MC - Yeah, it would set up to thirty seconds. That was as high as it would go. If you fired at a plane, as it were, and it hit anything between there, it would go off, but if it didn't, it would explode at that thirty seconds or whatever we set it at.

JS - What determined what you would set it at?

MC - We had elevation equipment that gave us the data that the plane was flying, the speed, the altitude and stuff like that. It was sent back to the gun electronically. Then we would just match and point, basically, is what it did to set it at that time.

JS - Did you receive other training, for instance, with a rifle or things like that?

MC - Oh, we had a rifle, sure. We had to have our M1 rifles. Everybody carried a rifle. Whatever position you had, if you were a truck driver you had a submachine gun that you carried with you. It was built with the truck. Yes, we had infantry training all right, but we were never infantry. After we got overseas, we were broken down into units. We went in as tank destroyers or antipersonnel or whatever was called for. We got it all down to how many planes we got credit for and how many tanks and stuff.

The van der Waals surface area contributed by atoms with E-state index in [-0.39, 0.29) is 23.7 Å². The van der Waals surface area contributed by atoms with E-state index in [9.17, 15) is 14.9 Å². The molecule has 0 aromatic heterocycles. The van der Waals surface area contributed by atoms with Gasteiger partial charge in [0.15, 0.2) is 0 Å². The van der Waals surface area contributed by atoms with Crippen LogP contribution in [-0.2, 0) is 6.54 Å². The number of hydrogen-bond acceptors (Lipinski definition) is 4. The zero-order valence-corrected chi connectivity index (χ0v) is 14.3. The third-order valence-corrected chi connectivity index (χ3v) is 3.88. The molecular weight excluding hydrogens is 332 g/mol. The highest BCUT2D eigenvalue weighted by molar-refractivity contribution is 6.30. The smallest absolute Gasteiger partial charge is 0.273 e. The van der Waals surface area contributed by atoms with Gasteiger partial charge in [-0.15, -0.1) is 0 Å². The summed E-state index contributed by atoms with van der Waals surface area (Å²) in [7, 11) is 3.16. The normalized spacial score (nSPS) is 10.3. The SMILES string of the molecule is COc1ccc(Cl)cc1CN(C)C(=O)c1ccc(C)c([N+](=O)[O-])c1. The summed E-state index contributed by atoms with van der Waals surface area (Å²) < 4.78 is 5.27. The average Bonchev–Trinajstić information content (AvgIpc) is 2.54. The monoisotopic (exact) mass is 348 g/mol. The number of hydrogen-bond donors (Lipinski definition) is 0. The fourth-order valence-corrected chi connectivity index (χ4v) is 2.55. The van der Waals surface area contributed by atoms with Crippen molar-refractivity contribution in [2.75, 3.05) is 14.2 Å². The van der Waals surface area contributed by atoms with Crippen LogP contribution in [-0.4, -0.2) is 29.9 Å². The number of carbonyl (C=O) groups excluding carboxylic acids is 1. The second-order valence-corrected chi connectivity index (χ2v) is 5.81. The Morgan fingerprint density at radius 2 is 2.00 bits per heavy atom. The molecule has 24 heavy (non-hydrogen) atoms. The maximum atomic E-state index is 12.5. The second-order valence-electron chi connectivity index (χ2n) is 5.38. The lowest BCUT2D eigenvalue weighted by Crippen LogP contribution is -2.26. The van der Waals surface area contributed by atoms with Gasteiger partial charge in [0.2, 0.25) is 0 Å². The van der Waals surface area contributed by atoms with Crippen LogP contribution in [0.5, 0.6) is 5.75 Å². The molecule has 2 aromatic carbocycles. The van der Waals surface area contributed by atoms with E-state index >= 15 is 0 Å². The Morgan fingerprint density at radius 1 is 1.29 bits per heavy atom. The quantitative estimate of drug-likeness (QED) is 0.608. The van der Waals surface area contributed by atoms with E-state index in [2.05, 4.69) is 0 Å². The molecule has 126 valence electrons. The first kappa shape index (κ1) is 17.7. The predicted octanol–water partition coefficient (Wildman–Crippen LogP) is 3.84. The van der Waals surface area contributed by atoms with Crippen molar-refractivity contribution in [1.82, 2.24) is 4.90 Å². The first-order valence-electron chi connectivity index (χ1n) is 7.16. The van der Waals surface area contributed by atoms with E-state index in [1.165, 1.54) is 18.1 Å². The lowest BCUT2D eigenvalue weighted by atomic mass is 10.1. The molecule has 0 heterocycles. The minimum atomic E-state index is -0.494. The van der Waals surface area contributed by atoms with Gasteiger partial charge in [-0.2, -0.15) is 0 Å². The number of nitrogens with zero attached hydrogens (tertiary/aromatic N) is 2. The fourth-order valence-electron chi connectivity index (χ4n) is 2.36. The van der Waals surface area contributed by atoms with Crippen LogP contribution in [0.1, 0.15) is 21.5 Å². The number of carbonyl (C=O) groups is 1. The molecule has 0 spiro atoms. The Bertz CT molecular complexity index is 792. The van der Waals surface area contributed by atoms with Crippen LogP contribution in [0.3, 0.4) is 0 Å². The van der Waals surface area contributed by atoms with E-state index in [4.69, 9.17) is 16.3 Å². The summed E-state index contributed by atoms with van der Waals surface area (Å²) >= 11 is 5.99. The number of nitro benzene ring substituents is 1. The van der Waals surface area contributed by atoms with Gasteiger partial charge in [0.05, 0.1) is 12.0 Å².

JS - How long were you in basic training?

MC - We were in the states just about a year when we were sent overseas. We went to England and we spent eight months in England before the invasion. We were training for the invasion there.

JS - So you probably went in, in '42 or '4three?

MC - '42.